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Slow Down and Be Here Now

» Mental Health Library » Disorders & Conditions » Stress » Featured Article

By Rachel Fleischman, MSW, LCSW

Rachel Fleischman, MSW, LCSW

Yesterday is history. Tomorrow is a mystery. And today, today is a gift. That's why we call it the Present. ~Babatunde Olatunji

Studies have shown that Americans are more miserable now than ever. With the challenges that we face economically, it can feel as though we are just hanging on by a thread. This is not so. We all underestimate our need to slow down. If we are not careful, we live as if our schedules are our lives. At the end of the day, we haven’t necessarily been present to our own experience. Mary Pipher, psychologist says: "I have never seen people as rushed and distracted as we are now. We have become a nation of multitaskers."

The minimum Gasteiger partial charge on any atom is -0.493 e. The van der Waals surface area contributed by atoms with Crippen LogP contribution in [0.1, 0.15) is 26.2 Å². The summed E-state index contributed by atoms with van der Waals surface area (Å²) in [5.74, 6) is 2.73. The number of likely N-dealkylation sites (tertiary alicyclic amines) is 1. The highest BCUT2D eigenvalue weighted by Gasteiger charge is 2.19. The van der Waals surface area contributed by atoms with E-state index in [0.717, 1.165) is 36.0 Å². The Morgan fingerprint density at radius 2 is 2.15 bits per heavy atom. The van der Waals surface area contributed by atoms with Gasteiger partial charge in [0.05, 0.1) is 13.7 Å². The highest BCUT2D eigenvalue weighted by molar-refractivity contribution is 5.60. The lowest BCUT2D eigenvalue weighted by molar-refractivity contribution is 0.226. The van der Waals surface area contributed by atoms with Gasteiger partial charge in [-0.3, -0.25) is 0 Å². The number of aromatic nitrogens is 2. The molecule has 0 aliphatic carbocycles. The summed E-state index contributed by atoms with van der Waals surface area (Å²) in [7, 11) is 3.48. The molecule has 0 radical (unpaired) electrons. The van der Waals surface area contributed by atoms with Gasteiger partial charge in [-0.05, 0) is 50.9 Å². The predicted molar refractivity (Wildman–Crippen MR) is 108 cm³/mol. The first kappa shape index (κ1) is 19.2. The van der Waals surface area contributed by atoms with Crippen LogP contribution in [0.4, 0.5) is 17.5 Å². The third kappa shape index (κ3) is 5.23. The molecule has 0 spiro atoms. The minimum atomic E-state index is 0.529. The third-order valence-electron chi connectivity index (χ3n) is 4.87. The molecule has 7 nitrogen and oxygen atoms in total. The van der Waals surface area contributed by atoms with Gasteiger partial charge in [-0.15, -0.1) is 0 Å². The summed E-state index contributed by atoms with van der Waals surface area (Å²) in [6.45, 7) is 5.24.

I am incredibly fortunate to work with my counseling clients. Seeing such a rich and intimate side of people has helped me identify what elements are essential to slowing down and being here now. I feel incredibly privileged to have such a profound connection with people. However, the occasions when we genuinely need to rush are really a lot less frequent than we convince ourselves. The simple truth is that rushing has become a habit for many of us. And it has a negative effect on our mental, spiritual and physical health.

I have dished up a list of some things you can do today to easily slow down, enjoy one activity at a time, and live with more joy. Get ready to Be Here, Now.

  1. Slow Your Attention: Slowing down helps give our full-attention to what we are doing. Like full-attention Zen, slowing down can put us in the zone, or what Mihaly Csikszentmihalyi calls flow ("Flow: The Psychology of Optimal Experience”). Try walking more slowly. Pause before responding to questions. Speak more slowly.